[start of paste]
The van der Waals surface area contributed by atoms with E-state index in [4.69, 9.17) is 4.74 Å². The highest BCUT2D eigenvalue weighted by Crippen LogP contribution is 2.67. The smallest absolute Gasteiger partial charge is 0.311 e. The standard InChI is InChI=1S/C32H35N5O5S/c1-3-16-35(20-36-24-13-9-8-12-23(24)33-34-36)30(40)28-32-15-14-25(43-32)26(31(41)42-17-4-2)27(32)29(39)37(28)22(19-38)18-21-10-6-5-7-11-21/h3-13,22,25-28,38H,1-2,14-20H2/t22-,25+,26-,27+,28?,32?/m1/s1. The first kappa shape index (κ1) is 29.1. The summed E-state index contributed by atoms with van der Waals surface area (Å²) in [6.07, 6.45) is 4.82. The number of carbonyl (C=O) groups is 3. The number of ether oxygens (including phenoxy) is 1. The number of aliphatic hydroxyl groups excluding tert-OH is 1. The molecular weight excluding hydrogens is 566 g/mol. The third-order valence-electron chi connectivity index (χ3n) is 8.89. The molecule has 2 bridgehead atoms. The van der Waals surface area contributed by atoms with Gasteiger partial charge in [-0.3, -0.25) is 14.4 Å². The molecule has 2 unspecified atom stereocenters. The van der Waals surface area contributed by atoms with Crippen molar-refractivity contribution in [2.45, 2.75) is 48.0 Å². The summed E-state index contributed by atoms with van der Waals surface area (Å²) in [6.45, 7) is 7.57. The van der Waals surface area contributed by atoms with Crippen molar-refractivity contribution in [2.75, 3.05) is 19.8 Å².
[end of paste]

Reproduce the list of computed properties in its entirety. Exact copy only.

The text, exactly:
The van der Waals surface area contributed by atoms with E-state index in [4.69, 9.17) is 4.74 Å². The highest BCUT2D eigenvalue weighted by Crippen LogP contribution is 2.67. The smallest absolute Gasteiger partial charge is 0.311 e. The standard InChI is InChI=1S/C32H35N5O5S/c1-3-16-35(20-36-24-13-9-8-12-23(24)33-34-36)30(40)28-32-15-14-25(43-32)26(31(41)42-17-4-2)27(32)29(39)37(28)22(19-38)18-21-10-6-5-7-11-21/h3-13,22,25-28,38H,1-2,14-20H2/t22-,25+,26-,27+,28?,32?/m1/s1. The first kappa shape index (κ1) is 29.1. The summed E-state index contributed by atoms with van der Waals surface area (Å²) in [6.07, 6.45) is 4.82. The number of carbonyl (C=O) groups is 3. The number of ether oxygens (including phenoxy) is 1. The number of aliphatic hydroxyl groups excluding tert-OH is 1. The molecular weight excluding hydrogens is 566 g/mol. The third-order valence-electron chi connectivity index (χ3n) is 8.89. The molecule has 2 bridgehead atoms. The van der Waals surface area contributed by atoms with Gasteiger partial charge in [-0.3, -0.25) is 14.4 Å². The molecule has 2 unspecified atom stereocenters. The van der Waals surface area contributed by atoms with Crippen molar-refractivity contribution in [2.45, 2.75) is 48.0 Å². The summed E-state index contributed by atoms with van der Waals surface area (Å²) in [6.45, 7) is 7.57. The van der Waals surface area contributed by atoms with Crippen molar-refractivity contribution in [2.75, 3.05) is 19.8 Å².